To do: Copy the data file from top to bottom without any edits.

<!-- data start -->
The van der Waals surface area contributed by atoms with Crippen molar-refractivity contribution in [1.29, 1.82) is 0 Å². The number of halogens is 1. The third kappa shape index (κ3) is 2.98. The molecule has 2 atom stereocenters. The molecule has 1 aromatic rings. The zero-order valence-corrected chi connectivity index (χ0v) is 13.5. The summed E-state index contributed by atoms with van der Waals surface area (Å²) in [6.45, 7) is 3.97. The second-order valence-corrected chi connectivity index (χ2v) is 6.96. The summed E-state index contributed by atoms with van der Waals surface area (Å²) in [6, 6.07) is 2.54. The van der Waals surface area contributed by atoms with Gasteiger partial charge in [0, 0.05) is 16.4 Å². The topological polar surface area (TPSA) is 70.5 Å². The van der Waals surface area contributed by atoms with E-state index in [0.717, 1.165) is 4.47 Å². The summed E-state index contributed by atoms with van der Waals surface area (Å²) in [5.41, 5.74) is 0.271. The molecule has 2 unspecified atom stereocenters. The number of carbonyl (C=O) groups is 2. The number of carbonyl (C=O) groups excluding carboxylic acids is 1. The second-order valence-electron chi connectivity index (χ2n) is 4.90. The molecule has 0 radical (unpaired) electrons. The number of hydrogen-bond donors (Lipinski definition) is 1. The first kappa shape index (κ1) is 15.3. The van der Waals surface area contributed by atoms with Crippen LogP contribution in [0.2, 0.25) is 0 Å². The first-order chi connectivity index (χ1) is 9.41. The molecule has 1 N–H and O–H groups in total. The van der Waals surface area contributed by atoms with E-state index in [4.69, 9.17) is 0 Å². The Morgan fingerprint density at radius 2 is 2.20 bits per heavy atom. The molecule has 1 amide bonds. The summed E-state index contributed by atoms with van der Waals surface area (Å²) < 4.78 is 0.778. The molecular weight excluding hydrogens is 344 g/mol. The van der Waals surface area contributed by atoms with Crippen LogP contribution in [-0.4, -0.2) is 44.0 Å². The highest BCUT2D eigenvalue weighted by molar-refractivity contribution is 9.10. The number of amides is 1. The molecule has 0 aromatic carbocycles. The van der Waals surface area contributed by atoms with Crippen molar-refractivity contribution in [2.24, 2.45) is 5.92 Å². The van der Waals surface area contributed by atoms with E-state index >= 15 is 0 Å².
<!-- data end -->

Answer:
The van der Waals surface area contributed by atoms with Crippen molar-refractivity contribution in [1.29, 1.82) is 0 Å². The number of halogens is 1. The third kappa shape index (κ3) is 2.98. The molecule has 2 atom stereocenters. The molecule has 1 aromatic rings. The zero-order valence-corrected chi connectivity index (χ0v) is 13.5. The summed E-state index contributed by atoms with van der Waals surface area (Å²) in [6.45, 7) is 3.97. The second-order valence-corrected chi connectivity index (χ2v) is 6.96. The summed E-state index contributed by atoms with van der Waals surface area (Å²) in [6, 6.07) is 2.54. The van der Waals surface area contributed by atoms with Gasteiger partial charge in [0, 0.05) is 16.4 Å². The topological polar surface area (TPSA) is 70.5 Å². The van der Waals surface area contributed by atoms with E-state index in [0.717, 1.165) is 4.47 Å². The summed E-state index contributed by atoms with van der Waals surface area (Å²) in [5.41, 5.74) is 0.271. The molecule has 2 unspecified atom stereocenters. The number of carbonyl (C=O) groups is 2. The number of carbonyl (C=O) groups excluding carboxylic acids is 1. The second-order valence-electron chi connectivity index (χ2n) is 4.90. The molecule has 0 radical (unpaired) electrons. The number of hydrogen-bond donors (Lipinski definition) is 1. The first kappa shape index (κ1) is 15.3. The van der Waals surface area contributed by atoms with Crippen LogP contribution in [0.2, 0.25) is 0 Å². The first-order chi connectivity index (χ1) is 9.41. The molecule has 1 N–H and O–H groups in total. The van der Waals surface area contributed by atoms with E-state index in [4.69, 9.17) is 0 Å². The Morgan fingerprint density at radius 2 is 2.20 bits per heavy atom. The molecule has 1 amide bonds. The summed E-state index contributed by atoms with van der Waals surface area (Å²) < 4.78 is 0.778. The molecular weight excluding hydrogens is 344 g/mol. The van der Waals surface area contributed by atoms with Crippen LogP contribution in [-0.4, -0.2) is 44.0 Å². The highest BCUT2D eigenvalue weighted by molar-refractivity contribution is 9.10. The number of amides is 1. The molecule has 0 aromatic carbocycles. The van der Waals surface area contributed by atoms with Crippen molar-refractivity contribution in [2.24, 2.45) is 5.92 Å². The van der Waals surface area contributed by atoms with E-state index >= 15 is 0 Å².